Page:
Our second national holiday

Americans make a big hubbub over the Fourth of July.

True, the victory of 1781 was an amazing triumph, and the vision of those gathered in Philadelphia five years before — that men may rightfully form or disband governments at will, for the higher purpose of protecting our God-given individual rights — is still worth celebrating.

But that confederation of free men ended after a mere dozen years, on June 21, 1788, when New Hampshire became the ninth state to ratify the new United States Constitution, making it the law of the land. At that point, the organization of free peoples created by the Declaration of Independence — the one we still celebrate each July — passed away.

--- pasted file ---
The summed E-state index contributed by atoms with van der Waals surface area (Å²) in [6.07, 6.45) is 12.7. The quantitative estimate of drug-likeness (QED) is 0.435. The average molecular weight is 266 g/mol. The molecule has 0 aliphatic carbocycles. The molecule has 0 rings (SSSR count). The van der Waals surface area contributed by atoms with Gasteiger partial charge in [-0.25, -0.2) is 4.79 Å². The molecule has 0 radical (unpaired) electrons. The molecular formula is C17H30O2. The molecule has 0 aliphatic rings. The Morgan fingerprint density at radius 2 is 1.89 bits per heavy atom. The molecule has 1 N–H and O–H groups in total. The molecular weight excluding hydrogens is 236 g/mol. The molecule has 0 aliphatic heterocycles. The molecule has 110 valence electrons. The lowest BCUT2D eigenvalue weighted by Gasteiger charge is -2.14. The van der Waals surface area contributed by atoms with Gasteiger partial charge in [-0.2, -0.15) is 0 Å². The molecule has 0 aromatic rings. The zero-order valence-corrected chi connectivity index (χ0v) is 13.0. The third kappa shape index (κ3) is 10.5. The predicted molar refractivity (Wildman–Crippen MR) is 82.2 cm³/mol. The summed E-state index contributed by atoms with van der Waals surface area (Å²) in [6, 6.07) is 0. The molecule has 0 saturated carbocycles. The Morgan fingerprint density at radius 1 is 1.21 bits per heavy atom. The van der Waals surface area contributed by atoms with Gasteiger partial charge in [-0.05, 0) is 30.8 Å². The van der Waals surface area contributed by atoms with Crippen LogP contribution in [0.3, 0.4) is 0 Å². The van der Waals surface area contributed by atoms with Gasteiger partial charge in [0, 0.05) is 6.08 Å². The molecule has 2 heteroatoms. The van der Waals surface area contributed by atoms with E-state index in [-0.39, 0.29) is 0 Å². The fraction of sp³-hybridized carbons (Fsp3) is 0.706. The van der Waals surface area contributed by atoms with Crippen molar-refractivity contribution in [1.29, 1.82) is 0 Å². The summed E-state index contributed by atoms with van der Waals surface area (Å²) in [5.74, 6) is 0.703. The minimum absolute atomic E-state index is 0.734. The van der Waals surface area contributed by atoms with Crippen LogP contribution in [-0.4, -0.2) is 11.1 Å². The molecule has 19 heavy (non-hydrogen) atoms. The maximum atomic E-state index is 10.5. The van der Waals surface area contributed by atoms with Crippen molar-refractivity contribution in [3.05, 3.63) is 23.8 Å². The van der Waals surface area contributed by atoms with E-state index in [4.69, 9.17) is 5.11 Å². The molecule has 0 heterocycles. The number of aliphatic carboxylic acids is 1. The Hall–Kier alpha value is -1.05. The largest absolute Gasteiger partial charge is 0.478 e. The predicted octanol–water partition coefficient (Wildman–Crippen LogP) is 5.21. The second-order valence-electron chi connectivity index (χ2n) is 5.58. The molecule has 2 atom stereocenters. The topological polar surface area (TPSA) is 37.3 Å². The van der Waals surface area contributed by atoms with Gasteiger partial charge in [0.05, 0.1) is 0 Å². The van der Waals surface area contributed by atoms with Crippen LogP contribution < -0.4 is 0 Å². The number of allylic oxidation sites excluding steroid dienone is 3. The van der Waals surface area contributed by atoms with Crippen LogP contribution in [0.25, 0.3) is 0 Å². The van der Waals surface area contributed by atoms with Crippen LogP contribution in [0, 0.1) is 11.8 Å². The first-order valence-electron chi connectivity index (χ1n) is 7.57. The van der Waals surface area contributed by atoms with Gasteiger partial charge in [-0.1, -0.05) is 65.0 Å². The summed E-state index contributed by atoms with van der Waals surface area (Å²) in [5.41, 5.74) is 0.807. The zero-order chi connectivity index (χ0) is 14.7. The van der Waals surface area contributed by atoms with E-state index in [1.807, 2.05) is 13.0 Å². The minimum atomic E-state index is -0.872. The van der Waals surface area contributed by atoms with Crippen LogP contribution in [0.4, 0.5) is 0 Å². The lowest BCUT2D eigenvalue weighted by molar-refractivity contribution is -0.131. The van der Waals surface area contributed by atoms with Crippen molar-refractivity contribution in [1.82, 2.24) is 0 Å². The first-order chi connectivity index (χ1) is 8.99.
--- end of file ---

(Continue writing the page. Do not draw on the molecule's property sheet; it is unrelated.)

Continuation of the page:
Our government school teachers tell us this was necessary because the Articles of Confederation “weren’t working out.” But they are woefully light on specifics. Push them, and most will mutter uncertainly some trivia about seaboard states charging tariffs on goods transshipped to landlocked states. Point out that the first landlocked states — Vermont and Kentucky — weren’t admitted until 1791 and 1792, and they will usually fall into a puzzled, grumbling silence.

Anyway, there it is: The people fell for the siren song of “federalism,” accepting solemn promises that the powers of the new central government would be sharply limited to those expressly spelled out — funding a Navy, granting patents and copyrights, coining metal money. Not much more.